This is an 1835 drawing [slide shown]. The artist is Duterreau who painted The Conciliation painting that some of you may know. It is interesting because it shows how the dogs had been introduced and how they were now seen as a native hunting technique because the Aboriginal people soon saw how effective they were and arranged to get some dogs for themselves and adapt their traditional hunting methods of kangaroo to the dogs as well. I particularly love this drawing because it appears like the kangaroo has tiny, tiny wings instead of ears, but that is just my personal enjoyment. Also the camp fire, which I think it is, also looks like a tiny train, which is a very different interpretation of industrial technology. They are just the things that amuse me. This sort of history reveals the process of exchange between the technologies that the Europeans brought to the land, the existing technologies of the Indigenous people and how the people interacted through that. There is a sense of a genuine learning from one another and a sense that there is a shared kind of economy of food supplies.

This became particularly important for the Europeans as, of course, the Hobart settlement had the same problem that most of the other settlements had in that the food supply ships weren’t as forthcoming as one would hope when you are dependent on them. The flour supply soon ran out. The entire settlement was dependent on the government stores for giving them food at that point, so kangaroos soon started to be bought from hunters and issued as the government food supply. Instead of getting a ration of flour from which you could make bread, you were given a ration of kangaroo meat which, although it was protein rich and the inhabitants were some of the healthiest colonial settlers in the UK, I don’t think they particularly enjoyed it and another dish of kangaroo was soon getting very boring indeed for the settlers.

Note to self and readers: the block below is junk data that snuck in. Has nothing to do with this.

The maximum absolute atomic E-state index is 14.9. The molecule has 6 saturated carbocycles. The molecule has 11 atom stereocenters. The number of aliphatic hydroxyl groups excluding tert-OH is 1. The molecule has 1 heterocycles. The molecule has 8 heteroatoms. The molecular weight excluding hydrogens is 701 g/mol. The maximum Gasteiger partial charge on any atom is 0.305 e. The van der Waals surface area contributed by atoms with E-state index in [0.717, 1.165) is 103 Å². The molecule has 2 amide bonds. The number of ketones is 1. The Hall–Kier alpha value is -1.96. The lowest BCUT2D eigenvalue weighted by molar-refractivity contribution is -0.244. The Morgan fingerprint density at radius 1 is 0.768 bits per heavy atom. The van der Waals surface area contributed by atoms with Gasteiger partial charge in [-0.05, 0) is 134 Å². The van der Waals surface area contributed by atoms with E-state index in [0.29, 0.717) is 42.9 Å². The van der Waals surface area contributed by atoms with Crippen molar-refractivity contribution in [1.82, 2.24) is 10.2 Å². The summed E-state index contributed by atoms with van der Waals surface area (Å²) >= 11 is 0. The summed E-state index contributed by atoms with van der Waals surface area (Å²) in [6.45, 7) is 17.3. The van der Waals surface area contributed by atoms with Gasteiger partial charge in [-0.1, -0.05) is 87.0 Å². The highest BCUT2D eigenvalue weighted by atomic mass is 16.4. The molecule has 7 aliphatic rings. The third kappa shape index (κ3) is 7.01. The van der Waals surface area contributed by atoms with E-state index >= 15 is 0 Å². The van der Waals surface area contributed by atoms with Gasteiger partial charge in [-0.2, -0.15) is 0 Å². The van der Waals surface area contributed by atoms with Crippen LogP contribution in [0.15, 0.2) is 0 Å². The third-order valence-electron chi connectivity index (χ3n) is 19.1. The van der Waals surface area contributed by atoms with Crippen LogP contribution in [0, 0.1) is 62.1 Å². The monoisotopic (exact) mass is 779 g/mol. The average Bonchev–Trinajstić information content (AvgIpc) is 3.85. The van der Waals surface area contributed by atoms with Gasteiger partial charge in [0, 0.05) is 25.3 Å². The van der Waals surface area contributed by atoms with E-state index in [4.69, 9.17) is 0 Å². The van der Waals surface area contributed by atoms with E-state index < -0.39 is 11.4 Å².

The problem with curating an exhibit about this is actually finding sources that show us this in objects. It’s hard to present a kangaroo steak from 1805 and give people the sense of that food source. Fortunately, however, we do have the Reverend Robert Knopwood who had arrived with David Collins and served many roles within the colony. He was both the first Christian religious figure in the colony and was also appointed a magistrate. He soon started a farm and built one of the first solid houses in Hobart, and throughout all of this he, very conveniently for me, kept a diary. It is now one of the only records of daily life from the time. We are very fortunate that the University of Tasmania has a volume of his diary and is prepared to lend us that for our exhibit. In it he records things like ‘having been 16 months three weeks and five days exposed to the inclemency of all weathers and continual robberies by convicts and servants’, he was finally spending his first night in a solid building when his cottage was completed.